NSW advances cashless gaming goals in next step to reducing harms


New South Wales is advancing its cashless gaming ambitions through the formation of an independent panel to establish, implement, evaluate and review an impending trial.

Representatives from the likes of NSW cyber security and police force will also provide input, with the panel to deliver a final report, findings and recommendations, including an implementation roadmap for gaming reforms, to the state government at its conclusion. A first priority is mandating certain requirements to participate.

The group could also seek input from a wide range of external experts in the field and government bodies, such as the NSW Crime Commission, NSW Information and Privacy Commission and AUSTRAC.  

Chris Minns, Premier of NSW, said that this represents “an important step” in minimising the “harmful effects of problem gaming on families” and eradicating criminal activity.

“The panel has a big job to do but we have the balance right to ensure we have an evidence-based roadmap for future gaming reforms,” he noted.

The independent panel, comprising representatives from law enforcement, gambling and health experts, academics and industry, will be led by Michael Foggo, NSW Office of Liquor, Gaming and Racing Commissioner.

A total of 16 individuals will be recruited, including three independent executive committee members with “extensive experience” in government-led inquiries and committees in Foggo, Ursula Stephens, former Labor Senator, and Niall Blail, former MLC and Deputy Leader of the NSW Nationals.

Additional members will include four industry representatives and two academics with relevant expertise. Cyber Security NSW and NSW Police will gain once each, and a representative of the United Workers Union will also be present.

“Harmful gambling not only impacts individuals but also their loved ones and the broader community, which is why it is so important that we work together to reduce gambling harm,” Foggo explained.

“Harmful gambling not only impacts individuals but also their loved ones and the broader community”

Michael Foggo, NSW Office of Liquor, Gaming and Racing Commissioner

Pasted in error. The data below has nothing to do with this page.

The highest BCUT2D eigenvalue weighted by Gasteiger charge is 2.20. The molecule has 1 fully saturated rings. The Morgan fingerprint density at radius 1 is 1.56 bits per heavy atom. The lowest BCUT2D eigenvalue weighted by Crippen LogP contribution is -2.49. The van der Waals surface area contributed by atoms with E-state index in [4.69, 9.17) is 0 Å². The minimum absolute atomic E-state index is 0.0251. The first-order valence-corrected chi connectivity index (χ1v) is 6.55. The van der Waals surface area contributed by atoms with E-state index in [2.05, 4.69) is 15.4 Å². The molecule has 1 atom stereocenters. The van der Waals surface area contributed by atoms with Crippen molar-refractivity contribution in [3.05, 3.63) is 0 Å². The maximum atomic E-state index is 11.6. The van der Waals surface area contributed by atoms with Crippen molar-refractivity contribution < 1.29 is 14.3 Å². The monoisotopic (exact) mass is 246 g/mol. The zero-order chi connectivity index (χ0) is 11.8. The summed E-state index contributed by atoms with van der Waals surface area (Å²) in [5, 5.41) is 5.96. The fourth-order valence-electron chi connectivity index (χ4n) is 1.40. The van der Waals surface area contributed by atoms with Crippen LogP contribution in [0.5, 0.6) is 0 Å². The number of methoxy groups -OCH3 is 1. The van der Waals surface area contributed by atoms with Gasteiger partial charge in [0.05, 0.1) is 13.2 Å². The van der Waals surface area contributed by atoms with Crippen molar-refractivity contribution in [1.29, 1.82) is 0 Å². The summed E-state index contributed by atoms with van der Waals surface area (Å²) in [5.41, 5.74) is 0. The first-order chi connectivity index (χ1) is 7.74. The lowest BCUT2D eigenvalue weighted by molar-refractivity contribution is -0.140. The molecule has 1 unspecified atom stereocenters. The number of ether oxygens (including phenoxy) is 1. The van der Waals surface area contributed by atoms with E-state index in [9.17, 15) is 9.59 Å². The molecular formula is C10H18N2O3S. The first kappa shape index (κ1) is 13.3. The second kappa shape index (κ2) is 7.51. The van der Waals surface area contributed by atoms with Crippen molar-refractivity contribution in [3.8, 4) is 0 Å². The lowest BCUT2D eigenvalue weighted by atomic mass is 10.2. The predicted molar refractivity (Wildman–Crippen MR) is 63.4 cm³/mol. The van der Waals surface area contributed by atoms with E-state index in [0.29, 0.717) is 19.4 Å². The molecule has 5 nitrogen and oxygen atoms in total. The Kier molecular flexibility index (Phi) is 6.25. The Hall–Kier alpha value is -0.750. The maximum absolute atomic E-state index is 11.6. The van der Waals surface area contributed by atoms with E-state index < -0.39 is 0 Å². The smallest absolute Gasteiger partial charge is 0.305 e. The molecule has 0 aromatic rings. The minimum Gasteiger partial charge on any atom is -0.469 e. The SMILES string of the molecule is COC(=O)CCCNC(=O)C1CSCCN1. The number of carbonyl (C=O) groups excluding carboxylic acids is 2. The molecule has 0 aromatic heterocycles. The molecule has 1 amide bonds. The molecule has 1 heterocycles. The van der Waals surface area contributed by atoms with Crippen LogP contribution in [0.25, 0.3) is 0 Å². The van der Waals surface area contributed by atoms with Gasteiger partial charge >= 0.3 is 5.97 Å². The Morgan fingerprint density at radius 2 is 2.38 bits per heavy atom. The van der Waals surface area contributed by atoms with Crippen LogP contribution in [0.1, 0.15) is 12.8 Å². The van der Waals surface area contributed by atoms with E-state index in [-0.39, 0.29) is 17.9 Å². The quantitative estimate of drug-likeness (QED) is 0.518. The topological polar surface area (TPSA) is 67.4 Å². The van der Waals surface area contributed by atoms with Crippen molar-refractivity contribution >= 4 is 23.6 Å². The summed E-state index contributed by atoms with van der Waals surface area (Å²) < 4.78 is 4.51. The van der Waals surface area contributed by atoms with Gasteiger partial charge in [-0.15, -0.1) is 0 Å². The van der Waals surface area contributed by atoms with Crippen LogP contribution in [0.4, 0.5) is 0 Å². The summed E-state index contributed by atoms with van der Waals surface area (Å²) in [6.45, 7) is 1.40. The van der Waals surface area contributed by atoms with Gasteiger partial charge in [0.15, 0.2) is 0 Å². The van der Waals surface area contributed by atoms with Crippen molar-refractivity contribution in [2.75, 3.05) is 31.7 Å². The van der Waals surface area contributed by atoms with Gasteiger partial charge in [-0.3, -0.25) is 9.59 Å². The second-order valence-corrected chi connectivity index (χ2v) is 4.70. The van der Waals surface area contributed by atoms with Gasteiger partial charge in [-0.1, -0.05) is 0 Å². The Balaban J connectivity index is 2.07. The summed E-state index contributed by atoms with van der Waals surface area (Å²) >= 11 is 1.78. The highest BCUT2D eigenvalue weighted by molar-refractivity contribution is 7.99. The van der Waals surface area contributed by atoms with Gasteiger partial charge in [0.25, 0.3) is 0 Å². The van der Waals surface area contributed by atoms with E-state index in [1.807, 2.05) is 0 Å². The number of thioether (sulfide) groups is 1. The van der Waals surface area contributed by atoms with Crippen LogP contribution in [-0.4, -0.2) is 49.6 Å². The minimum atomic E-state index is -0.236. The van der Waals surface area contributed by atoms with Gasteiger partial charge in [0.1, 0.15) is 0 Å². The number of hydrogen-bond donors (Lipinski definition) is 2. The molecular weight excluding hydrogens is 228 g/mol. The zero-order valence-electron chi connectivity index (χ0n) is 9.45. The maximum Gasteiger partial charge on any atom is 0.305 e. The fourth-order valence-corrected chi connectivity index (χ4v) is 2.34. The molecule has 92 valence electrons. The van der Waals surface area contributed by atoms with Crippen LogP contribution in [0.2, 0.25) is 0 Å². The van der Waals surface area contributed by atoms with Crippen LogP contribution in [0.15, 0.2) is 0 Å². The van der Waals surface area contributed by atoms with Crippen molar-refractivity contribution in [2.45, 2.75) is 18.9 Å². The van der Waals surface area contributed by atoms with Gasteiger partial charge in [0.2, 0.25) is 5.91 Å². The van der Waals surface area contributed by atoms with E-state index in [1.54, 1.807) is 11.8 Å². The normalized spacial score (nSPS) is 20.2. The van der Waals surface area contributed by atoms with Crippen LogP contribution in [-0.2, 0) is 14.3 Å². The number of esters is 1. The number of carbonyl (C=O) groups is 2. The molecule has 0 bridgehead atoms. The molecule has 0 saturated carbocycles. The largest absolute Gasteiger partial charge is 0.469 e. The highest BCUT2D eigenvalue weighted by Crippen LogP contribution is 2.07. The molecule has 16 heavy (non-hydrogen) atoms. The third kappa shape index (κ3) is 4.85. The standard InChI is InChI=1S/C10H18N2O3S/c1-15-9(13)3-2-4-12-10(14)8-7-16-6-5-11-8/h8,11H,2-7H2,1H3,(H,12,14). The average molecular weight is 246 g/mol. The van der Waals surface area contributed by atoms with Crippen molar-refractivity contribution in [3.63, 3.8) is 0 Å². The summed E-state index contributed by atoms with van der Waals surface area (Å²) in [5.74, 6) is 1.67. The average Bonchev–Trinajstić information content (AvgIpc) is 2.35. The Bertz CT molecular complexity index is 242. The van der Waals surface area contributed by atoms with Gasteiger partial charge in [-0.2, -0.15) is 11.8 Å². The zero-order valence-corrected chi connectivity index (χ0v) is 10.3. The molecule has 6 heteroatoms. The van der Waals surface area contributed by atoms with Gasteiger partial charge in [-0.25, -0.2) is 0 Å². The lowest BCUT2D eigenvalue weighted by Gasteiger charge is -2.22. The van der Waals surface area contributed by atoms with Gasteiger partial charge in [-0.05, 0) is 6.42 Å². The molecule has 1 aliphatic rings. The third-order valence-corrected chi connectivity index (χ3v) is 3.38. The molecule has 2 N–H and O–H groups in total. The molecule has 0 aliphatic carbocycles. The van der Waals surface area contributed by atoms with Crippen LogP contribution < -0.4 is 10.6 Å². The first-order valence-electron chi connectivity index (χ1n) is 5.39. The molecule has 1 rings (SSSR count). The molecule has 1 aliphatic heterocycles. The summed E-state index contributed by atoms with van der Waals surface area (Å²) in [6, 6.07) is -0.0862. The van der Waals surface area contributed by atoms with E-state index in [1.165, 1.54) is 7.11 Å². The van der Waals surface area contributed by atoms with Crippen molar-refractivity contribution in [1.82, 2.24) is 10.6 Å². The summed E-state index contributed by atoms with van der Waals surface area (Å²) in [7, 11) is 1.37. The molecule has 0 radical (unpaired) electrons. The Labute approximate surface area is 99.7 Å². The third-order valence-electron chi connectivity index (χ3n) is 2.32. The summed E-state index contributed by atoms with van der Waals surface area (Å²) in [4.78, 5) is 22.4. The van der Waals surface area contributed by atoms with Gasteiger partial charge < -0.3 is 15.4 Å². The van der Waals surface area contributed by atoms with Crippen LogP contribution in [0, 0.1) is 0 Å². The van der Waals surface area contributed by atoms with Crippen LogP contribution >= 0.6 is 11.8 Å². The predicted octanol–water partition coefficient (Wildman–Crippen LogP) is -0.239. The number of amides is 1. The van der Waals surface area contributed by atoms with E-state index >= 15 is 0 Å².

“We must also ensure that there are appropriate mechanisms in place to stop the money laundering and criminal activity associated as outlined in the NSW Crime Commission report.

“We want to make sure we get the balance right and consider all relevant factors so that any future reforms implemented by the NSW government work.

“The independent panel will get straight to work and will meet in the coming weeks to confirm the framework of the cashless gaming trial and recommend an appropriate mix of venues for the trial to the NSW government.”

The 16 person panel is charged with developing recommendations for the government to consider in relation to the possible introduction of cashless gaming in hotels and clubs.

This must take a number of factors into consideration, including the required infrastructure investments, impact on employment and industry, options to further reduce gambling harm, and the impact on reducing the risk of money laundering.

Advice on an implementation roadmap must be delivered by November 2024, which will advise the government on the use of a A$100m harm minimisation fund, expanded self-exclusion register, use of facial recognition, milestones for delivery and technical and system standards and privacy and data protections that should be adopted.

David Harris, Minister for Gaming & Racing, explained: “We have taken the time to get the right people around the table to ensure we get the best possible trial that will protect consumers and provide confidence in cashless gaming.

“Michael Foggo and the independent panel will advise on the technology, infrastructure, cost, impact on industry and employment, and options to reduce gambling harm, that is their primary purpose.

“I look forward to the panel’s expert contribution as we continue to deliver on our commitment to gambling reform.”